Following steps taken by Twitter, Yahoo, Facebook and Google, technology giant Microsoft has also initiated measures to fortify encryption of customer data on its networks and services in a move aimed at protecting its user's data from "unauthorised government access".
The US-based firm, however said it does not have any direct evidence of customer data being breached illegally by the government.
"For many years, we've used encryption in our products and services to protect our customers from online criminals and hackers.
"While, we have no direct evidence that customer data has been breached by unauthorised government access, we don't want to take any chances and are addressing this issue head on," Microsoft General Counsel and Executive VP (Legal & Corporate Affairs) Brad Smith said in a statement yesterday.
Microsoft said many of its customers have "serious concerns" about "government surveillance of the Internet."
"We share their concerns. That's why we are taking steps to ensure governments use legal process rather than technological brute force to access customer data," the software major added.
Microsoft said it is alarmed by the recent allegations in the press of a broader and concerted effort by some governments to circumvent online security measures to collect private customer data.
In particular, recent stories have reported allegations of governmental interception and collection - without search warrants or legal subpoenas - of customer data as it travels between customers and servers or between company data centres in the industry, it added.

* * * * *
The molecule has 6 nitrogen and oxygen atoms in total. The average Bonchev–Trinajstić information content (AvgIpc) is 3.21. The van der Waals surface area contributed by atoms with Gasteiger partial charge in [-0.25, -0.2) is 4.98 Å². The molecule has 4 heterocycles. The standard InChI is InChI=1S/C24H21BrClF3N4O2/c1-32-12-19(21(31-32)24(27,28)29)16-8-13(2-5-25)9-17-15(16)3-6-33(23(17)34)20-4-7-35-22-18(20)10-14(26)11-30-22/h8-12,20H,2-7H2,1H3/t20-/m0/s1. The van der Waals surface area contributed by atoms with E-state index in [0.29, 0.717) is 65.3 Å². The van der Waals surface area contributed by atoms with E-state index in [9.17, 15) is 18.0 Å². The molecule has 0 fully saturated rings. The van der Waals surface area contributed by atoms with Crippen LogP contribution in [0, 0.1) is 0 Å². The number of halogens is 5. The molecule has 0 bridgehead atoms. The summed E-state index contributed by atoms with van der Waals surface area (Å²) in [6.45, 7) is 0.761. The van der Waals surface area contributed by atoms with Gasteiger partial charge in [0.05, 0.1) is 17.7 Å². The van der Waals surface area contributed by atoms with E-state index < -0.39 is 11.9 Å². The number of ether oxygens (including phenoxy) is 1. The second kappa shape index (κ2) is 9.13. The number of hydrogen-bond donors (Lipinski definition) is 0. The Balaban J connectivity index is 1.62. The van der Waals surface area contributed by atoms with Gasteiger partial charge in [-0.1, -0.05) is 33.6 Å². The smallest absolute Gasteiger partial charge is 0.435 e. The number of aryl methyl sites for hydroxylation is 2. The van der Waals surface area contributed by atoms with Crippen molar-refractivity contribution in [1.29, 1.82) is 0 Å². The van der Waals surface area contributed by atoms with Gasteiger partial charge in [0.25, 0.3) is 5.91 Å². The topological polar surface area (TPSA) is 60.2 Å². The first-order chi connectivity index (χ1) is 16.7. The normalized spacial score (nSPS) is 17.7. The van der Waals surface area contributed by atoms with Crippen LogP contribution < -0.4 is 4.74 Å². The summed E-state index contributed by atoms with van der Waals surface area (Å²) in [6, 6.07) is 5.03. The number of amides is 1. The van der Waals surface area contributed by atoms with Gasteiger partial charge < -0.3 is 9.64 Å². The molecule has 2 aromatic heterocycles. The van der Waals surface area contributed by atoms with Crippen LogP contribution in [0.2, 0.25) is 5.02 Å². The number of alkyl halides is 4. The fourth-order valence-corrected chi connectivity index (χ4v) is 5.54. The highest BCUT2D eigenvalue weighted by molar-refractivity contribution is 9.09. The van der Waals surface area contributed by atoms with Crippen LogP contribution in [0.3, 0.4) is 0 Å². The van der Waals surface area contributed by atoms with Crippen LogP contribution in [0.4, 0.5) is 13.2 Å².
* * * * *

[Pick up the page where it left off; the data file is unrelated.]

"Indeed, government snooping potentially now constitutes an advanced persistent threat, alongside sophisticated malware and cyber attacks," Microsoft said, adding, such allegations, if true, threaten to undermine confidence in security and privacy of online communications.
"In light of these allegations, we've decided to take immediate and coordinated action in three areas. We are expanding encryption across our services, reinforcing legal protections for our customers' data and enhancing transparency of our software code, making it easier for customers to reassure themselves that our products do not contain back doors," the firm said.
US Internet titans whose businesses are based on maintaining the trust of users have been keen to strengthen privacy protection in the wake of disclosures of broad scale cyber spying by the National Security Agency.
Former NSA contractor Edward Snowden had revealed of US surveillance on a global scale, straining Washington's ties with key allies and putting pressure on Internet firms to show people that their online privacy is being guarded.